When the newly amalgamated Metropolitan Toronto Police moved their offices to another temporary site in 1960, they retained the building as the home of 52 Division. This was also seen as an interim solution—excess office space and limited parking spots for vehicles made police officials eager to find a new home for the precinct. While the force’s preferred site at the northeast corner of Dundas and Beverley would have wiped out several heritage-designated homes, a committee led by alderman William Kilbourn suggested in late 1973 that the building could be renovated to meet the police’s needs. Though Kilbourn hoped that a presentation by architect Jack Diamond would persuade the police to stay, Metro Council rejected the idea in favour of 52 Division’s current home at Dundas and Simcoe.

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Toronto Star, September 29, 1979.

149 College St. was sold to the Ontario College of Art. Instead of cutting a ribbon during the opening ceremony in September 1979, Ontario Lieutenant-Governor Pauline McGibbon made the final brush stroke on a watercolour of the building. The police returned to the site several times to investigate complaints about offensive art and an incident involving students carrying guns that turned out to be replicas for a class project. After the college departed during the late 1990s, the building was used as a French-language school (Collège des Grands Lacs) before the Rotman School of Management’s executive-education centre moved in. The business school commissioned 149 College’s umpteenth set of renovations which, according to architect Tania Bortolotto’s website, was intended “to rejuvenate the derelict interiors into a refined atmosphere expressing the client’s branding aims.” In a way, that goal brought the building back to the refinement the Toronto Athletic Club offered over a century earlier.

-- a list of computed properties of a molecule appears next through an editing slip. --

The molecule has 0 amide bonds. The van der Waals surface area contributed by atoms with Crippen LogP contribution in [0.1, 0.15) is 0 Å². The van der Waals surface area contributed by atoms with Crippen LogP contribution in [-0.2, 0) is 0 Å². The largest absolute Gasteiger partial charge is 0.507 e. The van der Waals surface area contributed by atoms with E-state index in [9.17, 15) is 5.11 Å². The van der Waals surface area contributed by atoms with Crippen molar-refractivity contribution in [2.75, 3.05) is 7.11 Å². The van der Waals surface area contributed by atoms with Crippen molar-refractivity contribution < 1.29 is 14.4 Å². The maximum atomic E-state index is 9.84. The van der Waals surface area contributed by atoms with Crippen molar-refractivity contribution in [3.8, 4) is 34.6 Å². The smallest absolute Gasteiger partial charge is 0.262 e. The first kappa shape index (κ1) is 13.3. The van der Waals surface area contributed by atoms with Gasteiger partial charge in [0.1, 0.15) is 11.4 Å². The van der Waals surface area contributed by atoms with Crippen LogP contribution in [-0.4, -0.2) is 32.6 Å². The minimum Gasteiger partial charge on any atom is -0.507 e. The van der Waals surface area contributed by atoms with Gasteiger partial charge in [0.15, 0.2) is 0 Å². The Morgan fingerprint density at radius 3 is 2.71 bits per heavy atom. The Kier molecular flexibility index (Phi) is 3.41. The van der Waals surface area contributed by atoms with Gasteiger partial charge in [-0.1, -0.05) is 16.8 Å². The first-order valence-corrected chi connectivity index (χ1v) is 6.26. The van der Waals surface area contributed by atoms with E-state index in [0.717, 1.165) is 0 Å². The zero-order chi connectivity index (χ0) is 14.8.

Sources: the January 23, 1894 edition of the Toronto Daily Mail, the January 23, 1894, June 19, 1900, and September 29, 1979 editions of the Toronto Star, and the July 31, 1931 edition of the Telegram.

ADDITIONAL MATERIAL

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Toronto Daily Mail, January 23, 1894.

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Evening News, January 23, 1894.

In a January 10, 1900 editorial on physical fitness facilities in the city, the Globe hoped the Toronto Athletic Club would make a comeback. “The Toronto Athletic Club on College Street was in every respect a praiseworthy institution. Not only did it fill all the requirements as a resort for young men, but it was admirably arranged and splendidly equipped,” the paper observed, also noting that was “constructed on too ambitious a scale to be a permanent success.”

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Toronto Star, September 17, 1901.

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The Globe, July 30, 1931.

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The Telegram, July 31, 1931.

Extending Church Street